ZIKV virion assembly involves the interaction among prM and E proteins in the endoplasmic reticulum, the encapsulation of the RNA genome with C protein, and the coverage of a lipid bilayer containing a prM-E protein complex to form immature virions. Then, the cleavage of prM to M protein by furin or furin-like proteases in the trans-Golgi network will permit the release of mature virions [31]. Therefore, due to the important function of prM in the ZIKV life cycle, we studied the amino acid substitutions found in the ZIKV strains isolated in the American region. From the 61 strains isolated in this region, only four strains had amino acid substitutions in the prM protein, by comparison with the H/PF/2013 strain of the Asian genotype (Figure 4). All Latin American strains revealed an asparagine (N) at position 139; previous studies revealed that a serine to asparagine amino acid substitution at this position (S139N) of the ZIKV prM protein exhibited the greatest neurovirulence in neonatal mice [32]. Moreover, recent studies revealed that when pre-epidemic strains were compared with epidemic strains, several amino acid substitutions were found among pre-epidemic and epidemic ZIKV prM proteins [11,33]. Interestingly, two new substitutions were found in strains isolated in 2017 in Cuba, in positions where differences among pre-epidemic and epidemic strains were previously reported [11,33]: MF438286 had a lysine at position 143 only observed in pre-epidemic strains (substitution E143K), and MH063264 had a threonine at position 266 (substitution A266T).

4. Discussion

Studying the degree of genetic variability and evolution of ZIKV strains would be crucial for diagnostics, vaccine development, and disease management [9]. Previous studies have shown that ZIKV strains from the Asian genotype have evolved and spread to geographically distinct continents since approximately 1960 [34]. These studies also suggest that the strain H/PF/2013 (KJ776791) is likely the ancestor of ZIKV strains of the Asian genotype currently circulating in the American region [12,34,35]. The shape of the tree, near the root, suggested rapid early spread of the outbreak, consistent with the introduction of a new virus to an immunologically naive population. This is also in agreement with recent results [23]. ZIKV genomes from strains isolated in the Latin American region and included in these studies fell into five different genetic lineages (Figure 1). This result highlighted an important degree of diversification in the ZIKV strains in this region, in agreement with previous studies done in America [23,25].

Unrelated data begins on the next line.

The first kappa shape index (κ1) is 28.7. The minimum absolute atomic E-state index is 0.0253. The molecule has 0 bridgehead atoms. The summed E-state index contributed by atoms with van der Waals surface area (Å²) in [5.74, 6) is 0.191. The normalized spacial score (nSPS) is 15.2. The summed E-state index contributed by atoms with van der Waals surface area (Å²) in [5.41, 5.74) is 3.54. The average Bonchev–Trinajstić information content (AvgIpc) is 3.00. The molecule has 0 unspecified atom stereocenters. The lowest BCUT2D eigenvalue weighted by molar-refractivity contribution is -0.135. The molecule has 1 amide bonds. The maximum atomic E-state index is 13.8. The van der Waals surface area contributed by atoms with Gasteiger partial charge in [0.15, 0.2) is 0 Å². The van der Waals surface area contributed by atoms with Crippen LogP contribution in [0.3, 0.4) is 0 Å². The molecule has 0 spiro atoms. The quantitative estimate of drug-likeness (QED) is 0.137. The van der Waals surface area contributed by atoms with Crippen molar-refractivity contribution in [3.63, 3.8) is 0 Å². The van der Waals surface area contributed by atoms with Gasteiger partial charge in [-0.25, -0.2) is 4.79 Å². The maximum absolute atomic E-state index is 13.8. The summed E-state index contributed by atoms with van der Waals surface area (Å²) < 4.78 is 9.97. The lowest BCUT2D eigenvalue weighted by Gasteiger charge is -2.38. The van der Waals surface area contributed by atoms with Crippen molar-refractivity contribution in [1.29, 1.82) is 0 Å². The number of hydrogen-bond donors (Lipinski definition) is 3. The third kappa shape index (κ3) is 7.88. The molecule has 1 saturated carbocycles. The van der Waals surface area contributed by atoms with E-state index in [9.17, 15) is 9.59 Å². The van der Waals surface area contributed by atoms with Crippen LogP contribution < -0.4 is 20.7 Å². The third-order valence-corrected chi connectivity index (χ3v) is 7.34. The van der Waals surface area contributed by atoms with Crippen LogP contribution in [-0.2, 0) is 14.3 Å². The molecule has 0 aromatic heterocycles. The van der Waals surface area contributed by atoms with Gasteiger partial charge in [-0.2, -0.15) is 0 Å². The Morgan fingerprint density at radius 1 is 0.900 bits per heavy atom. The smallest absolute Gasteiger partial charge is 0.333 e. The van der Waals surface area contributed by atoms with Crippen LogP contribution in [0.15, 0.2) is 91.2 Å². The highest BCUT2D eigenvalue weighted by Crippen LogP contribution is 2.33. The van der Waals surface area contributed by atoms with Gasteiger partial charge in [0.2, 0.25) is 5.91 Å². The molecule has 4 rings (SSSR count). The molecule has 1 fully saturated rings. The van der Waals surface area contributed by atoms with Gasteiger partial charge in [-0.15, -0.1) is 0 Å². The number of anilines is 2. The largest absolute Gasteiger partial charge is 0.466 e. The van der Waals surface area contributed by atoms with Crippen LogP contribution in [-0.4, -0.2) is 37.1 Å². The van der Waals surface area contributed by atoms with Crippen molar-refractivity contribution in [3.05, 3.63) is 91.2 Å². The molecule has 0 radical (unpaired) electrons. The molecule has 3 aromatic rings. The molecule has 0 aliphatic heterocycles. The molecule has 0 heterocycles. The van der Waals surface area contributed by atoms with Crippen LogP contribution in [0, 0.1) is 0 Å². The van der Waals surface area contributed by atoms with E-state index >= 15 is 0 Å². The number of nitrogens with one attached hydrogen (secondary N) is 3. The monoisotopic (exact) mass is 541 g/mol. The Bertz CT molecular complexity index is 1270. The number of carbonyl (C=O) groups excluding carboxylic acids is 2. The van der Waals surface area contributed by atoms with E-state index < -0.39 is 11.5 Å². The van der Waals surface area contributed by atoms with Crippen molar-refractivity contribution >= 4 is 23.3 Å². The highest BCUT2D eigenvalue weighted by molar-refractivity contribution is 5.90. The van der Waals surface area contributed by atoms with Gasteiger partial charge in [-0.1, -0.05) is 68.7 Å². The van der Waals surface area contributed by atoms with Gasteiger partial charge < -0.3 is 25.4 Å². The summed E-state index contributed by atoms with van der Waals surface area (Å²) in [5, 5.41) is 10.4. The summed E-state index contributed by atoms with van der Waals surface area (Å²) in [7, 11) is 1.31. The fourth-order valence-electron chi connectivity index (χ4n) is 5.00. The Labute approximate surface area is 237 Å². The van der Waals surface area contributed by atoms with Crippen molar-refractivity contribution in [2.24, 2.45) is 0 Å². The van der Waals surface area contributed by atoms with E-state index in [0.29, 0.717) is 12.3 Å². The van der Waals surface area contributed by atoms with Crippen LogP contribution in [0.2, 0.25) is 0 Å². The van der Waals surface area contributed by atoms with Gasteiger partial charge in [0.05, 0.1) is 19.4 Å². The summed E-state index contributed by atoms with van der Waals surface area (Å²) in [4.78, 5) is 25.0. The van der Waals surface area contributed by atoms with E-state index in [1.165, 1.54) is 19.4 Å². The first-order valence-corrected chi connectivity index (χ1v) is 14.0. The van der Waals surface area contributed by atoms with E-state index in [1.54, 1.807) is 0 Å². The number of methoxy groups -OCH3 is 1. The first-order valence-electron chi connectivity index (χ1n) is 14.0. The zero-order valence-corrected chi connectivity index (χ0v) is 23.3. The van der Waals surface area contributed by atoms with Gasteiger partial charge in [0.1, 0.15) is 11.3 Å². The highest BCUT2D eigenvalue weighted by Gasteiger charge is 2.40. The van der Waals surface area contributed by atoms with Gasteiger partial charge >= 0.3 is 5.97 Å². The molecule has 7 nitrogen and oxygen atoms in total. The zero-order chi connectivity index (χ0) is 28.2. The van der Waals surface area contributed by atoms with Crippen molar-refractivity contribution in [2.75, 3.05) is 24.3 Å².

ZIKV strains belonging to distinct genetic clades were placed at different sides in the plane formed by axes 1 and 2 of each PCA (Figure 2). The patterns shown in these figures revealed that the emergence and diversification of ZIKV in this region of the world were also reflected by their dinucleotide biases and codon usage, because the clustering in these PCA plots was comparable to the topology presented in the phylogenetic tree. Previous studies have suggested that ZIKV has evolved host- and vector-specific codon usage patterns to maintain successful replication and transmission chains within multiple hosts and vectors [36], and ZIKV strains are in the process of evolutionary fine-tuning their codon usage [37]. Moreover, selection pressure from Homo sapiens on the ZIKV RSCU patterns was found to be dominant compared to Ae. aegypti and Ae. albopictus vectors [38]. Recent reports identified RNA-editing by the double-stranded RNA-specific adenosine deaminase ADAR as a mechanism that may have contributed to the mutational pressure on the ZIKV genome [39], suggesting that the lower amount of areas associated with ADAR-editing in the RNA minus strand of the Asian ZIKV lineage could be the major cause behind the rise in the number of outbreaks in past decade.
Furthermore, the pattern shown by the use of amino acids (Figure 2c) reflected poorly their phylogeny. The green clade, interestingly, presented a singular behavior in their protein composition that couldn’t be explained solely by the divergence assessed in Figure 1. More studies are needed to take into account the extent of selective pressures on the ZIKV polyprotein, or in some subproducts.
Importantly, E protein is a primary antigenic target for neutralizing antibodies, which bind epitopes in all three structural domains, with many type-specific protective antibodies recognizing determinants in the DIII domain [30]. Recent studies identified the ZIKV DIII domain as a potential target for neutralizing antibodies and thus a possible immunogen for vaccines [30]. DIII has been used previously in the context of different flavivirus vaccines [40,41]. In order to discern if the diversification observed among the ZIKV strains isolated in the Latin American region may affect the antigenic structure of E proteins, we mapped the substitutions found in the E protein of ZIKV strains isolated in this region by comparison with the ZIKV strain H/PF/2013 E protein, representative of the Asian genotype [31]. Interestingly, substitutions were observed in the DIII domain of E proteins from strains isolated in this region (Figure 3). Substitution T335A mapped to a previously described DIII LR conformational epitope [30], and two of the three substitutions found mapped to exposed amino acid residues (Figure 3). More studies will be needed to address the biological relevance of these substitutions in ZIKV biology.